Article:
Guidelines for US Citizens and Residents Living in Areas with Zika
What is Zika?
Zika is disease caused by a virus that is primarily spread to people through the bite of an infected mosquito. Many people who get infected never have symptoms. In people who get sick, symptoms (fever with rash, joint pain, or red eyes) are usually mild and resolve completely.
Zika can cause serious birth defects in babies born to women who were infected with Zika virus during pregnancy. Current CDC research suggests that Zika also is strongly associated with Guillain-Barré syndrome (GBS), a rare disorder that can cause muscle weakness and paralysis for a few weeks to several months. Only a small proportion of people with recent Zika virus infection get GBS. Most people fully recover from GBS, but some have permanent damage. For more information, see Zika and GBS.
Zika can also spread through sex. People with Zika can pass Zika through sex to their partners even if they do not have symptoms at the time, or if their symptoms have gone away. We do not know how long a person who has had Zika can pass it on through sex.
The mosquitoes that spread Zika usually do not live at elevations above 6,500 feet (2,000 meters). People who live in areas above this elevation are at a very low risk of getting Zika from a mosquito unless they visit or travel through areas of lower elevation. Because there is no vaccine or treatment for Zika, people living in areas with Zika should take steps to prevent infection.
Prevent Mosquito Bites
All residents living in areas with Zika should take steps to prevent mosquito bites:
- Cover exposed skin by wearing long-sleeved shirts and long pants.
- Use insect repellents that are registered with the Environmental Protection Agency (EPA) and contain DEET, picaridin, IR3535, oil of lemon eucalyptus or para-menthane-diol, or 2-undecanone (methyl nonyl ketone). Always use as directed.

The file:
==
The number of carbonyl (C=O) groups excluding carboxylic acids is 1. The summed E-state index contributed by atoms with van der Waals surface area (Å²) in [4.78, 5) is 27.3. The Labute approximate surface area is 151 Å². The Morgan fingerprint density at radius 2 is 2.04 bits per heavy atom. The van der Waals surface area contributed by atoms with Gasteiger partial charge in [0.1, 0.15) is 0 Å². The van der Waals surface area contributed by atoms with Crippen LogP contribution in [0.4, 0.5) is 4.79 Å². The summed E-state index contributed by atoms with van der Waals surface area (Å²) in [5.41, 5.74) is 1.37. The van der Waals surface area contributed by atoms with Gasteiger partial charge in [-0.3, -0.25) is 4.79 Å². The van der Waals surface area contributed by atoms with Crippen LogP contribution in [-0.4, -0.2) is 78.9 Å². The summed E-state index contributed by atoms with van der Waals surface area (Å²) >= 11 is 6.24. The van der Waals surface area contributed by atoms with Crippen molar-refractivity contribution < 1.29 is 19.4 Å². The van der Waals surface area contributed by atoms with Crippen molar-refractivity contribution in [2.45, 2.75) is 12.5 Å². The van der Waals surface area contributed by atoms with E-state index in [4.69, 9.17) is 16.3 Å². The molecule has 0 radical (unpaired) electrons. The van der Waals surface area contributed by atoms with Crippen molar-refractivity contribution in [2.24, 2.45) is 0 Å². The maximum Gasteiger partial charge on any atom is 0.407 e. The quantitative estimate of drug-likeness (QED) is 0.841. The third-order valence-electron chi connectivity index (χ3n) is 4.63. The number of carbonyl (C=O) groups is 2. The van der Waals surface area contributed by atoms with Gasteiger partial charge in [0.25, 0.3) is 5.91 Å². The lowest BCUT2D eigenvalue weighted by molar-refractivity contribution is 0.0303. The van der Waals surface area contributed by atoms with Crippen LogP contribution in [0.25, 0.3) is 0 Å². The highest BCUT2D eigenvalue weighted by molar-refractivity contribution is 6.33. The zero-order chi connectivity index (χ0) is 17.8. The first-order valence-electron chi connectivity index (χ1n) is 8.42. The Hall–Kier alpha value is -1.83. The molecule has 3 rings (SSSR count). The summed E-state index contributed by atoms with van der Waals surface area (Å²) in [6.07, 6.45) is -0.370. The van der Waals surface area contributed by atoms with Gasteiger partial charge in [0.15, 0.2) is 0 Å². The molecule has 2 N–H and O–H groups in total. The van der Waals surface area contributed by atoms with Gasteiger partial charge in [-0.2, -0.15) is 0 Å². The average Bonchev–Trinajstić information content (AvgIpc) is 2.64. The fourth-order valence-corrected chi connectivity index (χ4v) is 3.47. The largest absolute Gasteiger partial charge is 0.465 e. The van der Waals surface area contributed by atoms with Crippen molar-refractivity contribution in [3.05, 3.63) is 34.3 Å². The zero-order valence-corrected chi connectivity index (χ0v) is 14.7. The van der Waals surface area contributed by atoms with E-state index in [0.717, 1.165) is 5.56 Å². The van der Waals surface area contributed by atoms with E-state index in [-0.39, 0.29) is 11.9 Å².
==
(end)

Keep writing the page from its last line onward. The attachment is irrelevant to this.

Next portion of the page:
- Pregnant and breastfeeding women can use all EPA-registered insect repellents, including DEET, according to the product label.
- Most repellents, including DEET, can be used on children older than 2 months of age (OLE and PMD should not be used on children younger than 3 years). Adults should spray insect repellent onto their hands and then apply to a child’s face.
- Use permethrin-treated clothing and gear (boots, pants, socks, tents).* You can buy pre-treated items or treat them yourself.
- Stay and sleep in screened-in or air-conditioned rooms.
- Sleep under a mosquito bed net if air conditioned or screened rooms are not available or if sleeping outdoors.
- Mosquito netting can be used to cover babies younger than 2 months old in carriers, strollers, or cribs to protect them from mosquito bites.
*Permethrin should not be used in Puerto Rico.
Pregnant Women and Zika
Zika virus can pass from a pregnant woman to her fetus and can cause a serious birth defect of the brain called microcephaly in babies of women who had Zika virus while pregnant. Babies with microcephaly often have smaller brains that might not have developed properly. Other problems, such as eye defects, hearing loss, and impaired growth, have been detected among fetuses and infants infected with Zika virus before birth.